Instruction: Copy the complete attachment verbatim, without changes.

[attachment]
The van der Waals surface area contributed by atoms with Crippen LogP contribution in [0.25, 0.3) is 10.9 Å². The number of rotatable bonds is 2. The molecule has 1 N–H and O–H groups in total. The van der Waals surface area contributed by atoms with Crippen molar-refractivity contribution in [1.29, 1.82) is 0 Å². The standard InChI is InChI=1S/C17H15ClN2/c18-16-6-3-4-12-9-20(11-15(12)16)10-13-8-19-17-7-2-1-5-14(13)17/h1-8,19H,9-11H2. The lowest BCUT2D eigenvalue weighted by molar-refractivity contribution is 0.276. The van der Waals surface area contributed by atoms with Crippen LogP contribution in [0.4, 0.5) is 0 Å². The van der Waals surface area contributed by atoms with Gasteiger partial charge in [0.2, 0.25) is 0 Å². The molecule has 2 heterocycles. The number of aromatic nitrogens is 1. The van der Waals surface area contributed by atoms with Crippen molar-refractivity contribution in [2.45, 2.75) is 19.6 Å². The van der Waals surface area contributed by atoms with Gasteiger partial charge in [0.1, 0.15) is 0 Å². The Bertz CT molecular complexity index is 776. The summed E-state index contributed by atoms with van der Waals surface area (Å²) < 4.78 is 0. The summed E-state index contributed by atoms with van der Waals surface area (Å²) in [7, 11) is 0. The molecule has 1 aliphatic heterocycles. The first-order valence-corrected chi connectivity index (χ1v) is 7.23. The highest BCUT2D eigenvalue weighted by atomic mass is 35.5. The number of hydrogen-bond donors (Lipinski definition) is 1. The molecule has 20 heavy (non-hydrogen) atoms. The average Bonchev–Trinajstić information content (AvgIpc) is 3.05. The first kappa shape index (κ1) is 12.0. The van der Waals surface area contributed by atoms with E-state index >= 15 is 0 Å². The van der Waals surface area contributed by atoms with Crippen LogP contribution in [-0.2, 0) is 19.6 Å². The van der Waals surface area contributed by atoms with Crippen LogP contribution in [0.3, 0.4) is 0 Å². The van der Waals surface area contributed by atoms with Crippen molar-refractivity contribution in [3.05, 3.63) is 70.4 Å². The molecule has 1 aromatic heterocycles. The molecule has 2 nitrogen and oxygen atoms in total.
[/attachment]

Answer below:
The van der Waals surface area contributed by atoms with Crippen LogP contribution in [0.25, 0.3) is 10.9 Å². The number of rotatable bonds is 2. The molecule has 1 N–H and O–H groups in total. The van der Waals surface area contributed by atoms with Crippen molar-refractivity contribution in [1.29, 1.82) is 0 Å². The standard InChI is InChI=1S/C17H15ClN2/c18-16-6-3-4-12-9-20(11-15(12)16)10-13-8-19-17-7-2-1-5-14(13)17/h1-8,19H,9-11H2. The lowest BCUT2D eigenvalue weighted by molar-refractivity contribution is 0.276. The van der Waals surface area contributed by atoms with Crippen LogP contribution in [0.4, 0.5) is 0 Å². The van der Waals surface area contributed by atoms with Gasteiger partial charge in [0.2, 0.25) is 0 Å². The molecule has 2 heterocycles. The number of aromatic nitrogens is 1. The van der Waals surface area contributed by atoms with Crippen molar-refractivity contribution in [2.45, 2.75) is 19.6 Å². The van der Waals surface area contributed by atoms with Gasteiger partial charge in [0.1, 0.15) is 0 Å². The Bertz CT molecular complexity index is 776. The summed E-state index contributed by atoms with van der Waals surface area (Å²) < 4.78 is 0. The summed E-state index contributed by atoms with van der Waals surface area (Å²) in [7, 11) is 0. The molecule has 1 aliphatic heterocycles. The first-order valence-corrected chi connectivity index (χ1v) is 7.23. The highest BCUT2D eigenvalue weighted by atomic mass is 35.5. The number of hydrogen-bond donors (Lipinski definition) is 1. The molecule has 20 heavy (non-hydrogen) atoms. The average Bonchev–Trinajstić information content (AvgIpc) is 3.05. The first kappa shape index (κ1) is 12.0. The van der Waals surface area contributed by atoms with E-state index >= 15 is 0 Å². The van der Waals surface area contributed by atoms with Crippen LogP contribution in [-0.2, 0) is 19.6 Å². The van der Waals surface area contributed by atoms with Crippen LogP contribution in [0.3, 0.4) is 0 Å². The van der Waals surface area contributed by atoms with Crippen molar-refractivity contribution in [3.05, 3.63) is 70.4 Å². The molecule has 1 aromatic heterocycles. The molecule has 2 nitrogen and oxygen atoms in total.